If you are a bookish one, and have yet to find a spouse, I pray that you will either find a bookish spouse to match, or at least someone who is sympathetic to booksihness. As for me, almost nine years ago, I stood before friends, family, and others and pledged my love and covenantal vows to my wife, a very bookish woman. And when two bookish folk marry, the booksellers rejoice!
I recall our first move to St Louis to attend Seminary. My wife was not at home the day some church family and I packed the truck. I remember someone almost fracturing their spine when they picked up a tote similar in size to this one that was filled with children’s books. You see, though just married a year earlier, we were fresh out of college and my wife, though we had yet to produce children, was an elementary educator and had already amassed an army of children’s literature.
Now, our own children have an even larger mass of literature from which to read. Minus the childrens’ books, we were able to overfill about 100′ of shelving in our home the week or so after we moved in. We are now looking for additional space for our books. They are family, precious, too precious to be rid of, so keep them we must!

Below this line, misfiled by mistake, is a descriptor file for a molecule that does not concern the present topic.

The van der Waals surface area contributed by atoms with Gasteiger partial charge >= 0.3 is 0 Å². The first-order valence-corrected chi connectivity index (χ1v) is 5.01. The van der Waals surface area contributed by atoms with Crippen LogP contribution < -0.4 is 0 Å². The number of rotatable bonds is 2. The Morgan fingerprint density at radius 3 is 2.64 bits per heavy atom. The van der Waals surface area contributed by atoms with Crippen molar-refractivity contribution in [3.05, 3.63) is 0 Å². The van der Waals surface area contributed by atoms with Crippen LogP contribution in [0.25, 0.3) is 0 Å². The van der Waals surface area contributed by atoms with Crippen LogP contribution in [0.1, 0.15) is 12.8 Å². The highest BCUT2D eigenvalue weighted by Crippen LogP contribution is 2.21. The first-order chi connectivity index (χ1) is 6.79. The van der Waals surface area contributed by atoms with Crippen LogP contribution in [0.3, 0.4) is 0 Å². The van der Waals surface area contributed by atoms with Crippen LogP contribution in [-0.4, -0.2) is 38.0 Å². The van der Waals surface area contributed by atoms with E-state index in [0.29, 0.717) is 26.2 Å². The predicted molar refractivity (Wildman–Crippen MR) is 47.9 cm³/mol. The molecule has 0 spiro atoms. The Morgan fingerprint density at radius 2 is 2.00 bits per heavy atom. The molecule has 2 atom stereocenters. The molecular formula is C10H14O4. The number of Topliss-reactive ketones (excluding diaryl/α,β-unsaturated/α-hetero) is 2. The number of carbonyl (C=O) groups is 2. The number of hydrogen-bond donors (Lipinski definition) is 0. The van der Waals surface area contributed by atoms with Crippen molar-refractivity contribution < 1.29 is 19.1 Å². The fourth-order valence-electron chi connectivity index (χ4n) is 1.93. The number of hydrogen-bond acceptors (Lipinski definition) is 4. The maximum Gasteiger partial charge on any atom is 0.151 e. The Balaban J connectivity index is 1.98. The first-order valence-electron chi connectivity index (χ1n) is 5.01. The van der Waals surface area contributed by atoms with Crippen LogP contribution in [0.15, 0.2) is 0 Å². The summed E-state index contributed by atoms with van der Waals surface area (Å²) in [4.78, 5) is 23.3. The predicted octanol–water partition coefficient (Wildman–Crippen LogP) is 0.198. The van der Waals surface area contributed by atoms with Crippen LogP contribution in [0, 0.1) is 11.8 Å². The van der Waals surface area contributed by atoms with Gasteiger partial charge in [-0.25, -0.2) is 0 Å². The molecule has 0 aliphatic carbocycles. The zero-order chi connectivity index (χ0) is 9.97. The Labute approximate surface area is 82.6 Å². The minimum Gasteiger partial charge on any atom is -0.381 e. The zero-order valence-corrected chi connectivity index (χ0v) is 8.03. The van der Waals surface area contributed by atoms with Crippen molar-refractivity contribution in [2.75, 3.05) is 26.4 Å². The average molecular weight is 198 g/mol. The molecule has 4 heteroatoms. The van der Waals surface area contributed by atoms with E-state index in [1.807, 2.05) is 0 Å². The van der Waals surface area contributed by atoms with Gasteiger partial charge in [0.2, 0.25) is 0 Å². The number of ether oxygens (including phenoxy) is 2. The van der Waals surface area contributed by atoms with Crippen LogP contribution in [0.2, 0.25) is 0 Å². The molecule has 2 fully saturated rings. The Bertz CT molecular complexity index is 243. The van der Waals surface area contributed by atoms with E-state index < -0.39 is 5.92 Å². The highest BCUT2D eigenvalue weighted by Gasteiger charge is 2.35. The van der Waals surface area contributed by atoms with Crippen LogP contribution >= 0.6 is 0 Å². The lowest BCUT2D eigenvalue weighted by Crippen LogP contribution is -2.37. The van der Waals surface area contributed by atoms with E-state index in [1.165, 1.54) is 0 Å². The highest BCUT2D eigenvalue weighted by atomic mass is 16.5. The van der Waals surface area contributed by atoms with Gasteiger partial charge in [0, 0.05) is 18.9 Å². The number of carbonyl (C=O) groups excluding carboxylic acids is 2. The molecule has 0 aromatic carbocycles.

The blessings and curses of being bookish… But the reason for writing this post is to proclaim the glories of librarything. For free, you can add up to 200 volumes. From that, you can export to a file with which you may do as you wish. Also, you can upgrade to a paid account for larger storage capacity. And adding a volume is as easy as searching on Amazon – it imports the record from Amazon to compelete the technical data on the volume. If Amazon doesn’t list it (and that does happen), the Library of Congress is always a safe bet.
Solo Deo Gloria,